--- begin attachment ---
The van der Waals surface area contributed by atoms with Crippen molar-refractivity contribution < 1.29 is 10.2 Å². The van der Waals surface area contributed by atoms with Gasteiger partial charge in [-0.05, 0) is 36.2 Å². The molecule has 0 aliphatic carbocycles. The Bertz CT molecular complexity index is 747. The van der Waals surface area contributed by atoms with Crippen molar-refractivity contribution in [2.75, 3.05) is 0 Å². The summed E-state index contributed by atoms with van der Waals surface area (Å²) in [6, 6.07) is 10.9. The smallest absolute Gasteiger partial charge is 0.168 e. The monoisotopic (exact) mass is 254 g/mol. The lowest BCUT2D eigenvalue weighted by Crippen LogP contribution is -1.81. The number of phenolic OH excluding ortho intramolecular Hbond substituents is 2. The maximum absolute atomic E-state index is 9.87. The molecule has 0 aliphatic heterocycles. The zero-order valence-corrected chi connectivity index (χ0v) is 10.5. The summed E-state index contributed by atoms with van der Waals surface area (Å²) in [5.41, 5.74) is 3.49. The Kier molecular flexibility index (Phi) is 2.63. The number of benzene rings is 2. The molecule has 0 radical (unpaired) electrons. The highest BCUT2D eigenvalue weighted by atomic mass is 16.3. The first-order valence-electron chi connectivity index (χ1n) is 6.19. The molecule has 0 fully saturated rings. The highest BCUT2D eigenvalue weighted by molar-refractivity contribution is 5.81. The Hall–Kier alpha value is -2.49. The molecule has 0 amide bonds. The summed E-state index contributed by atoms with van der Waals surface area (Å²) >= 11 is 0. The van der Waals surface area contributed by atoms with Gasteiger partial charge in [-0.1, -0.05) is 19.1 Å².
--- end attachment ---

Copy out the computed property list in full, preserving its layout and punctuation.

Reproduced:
The van der Waals surface area contributed by atoms with Crippen molar-refractivity contribution < 1.29 is 10.2 Å². The van der Waals surface area contributed by atoms with Gasteiger partial charge in [-0.05, 0) is 36.2 Å². The molecule has 0 aliphatic carbocycles. The Bertz CT molecular complexity index is 747. The van der Waals surface area contributed by atoms with Crippen molar-refractivity contribution in [2.75, 3.05) is 0 Å². The summed E-state index contributed by atoms with van der Waals surface area (Å²) in [6, 6.07) is 10.9. The smallest absolute Gasteiger partial charge is 0.168 e. The monoisotopic (exact) mass is 254 g/mol. The lowest BCUT2D eigenvalue weighted by Crippen LogP contribution is -1.81. The number of phenolic OH excluding ortho intramolecular Hbond substituents is 2. The maximum absolute atomic E-state index is 9.87. The molecule has 0 aliphatic heterocycles. The zero-order valence-corrected chi connectivity index (χ0v) is 10.5. The summed E-state index contributed by atoms with van der Waals surface area (Å²) in [5.41, 5.74) is 3.49. The Kier molecular flexibility index (Phi) is 2.63. The number of benzene rings is 2. The molecule has 0 radical (unpaired) electrons. The highest BCUT2D eigenvalue weighted by atomic mass is 16.3. The first-order valence-electron chi connectivity index (χ1n) is 6.19. The molecule has 0 fully saturated rings. The highest BCUT2D eigenvalue weighted by molar-refractivity contribution is 5.81. The Hall–Kier alpha value is -2.49. The molecule has 0 amide bonds. The summed E-state index contributed by atoms with van der Waals surface area (Å²) >= 11 is 0. The van der Waals surface area contributed by atoms with Gasteiger partial charge in [-0.1, -0.05) is 19.1 Å².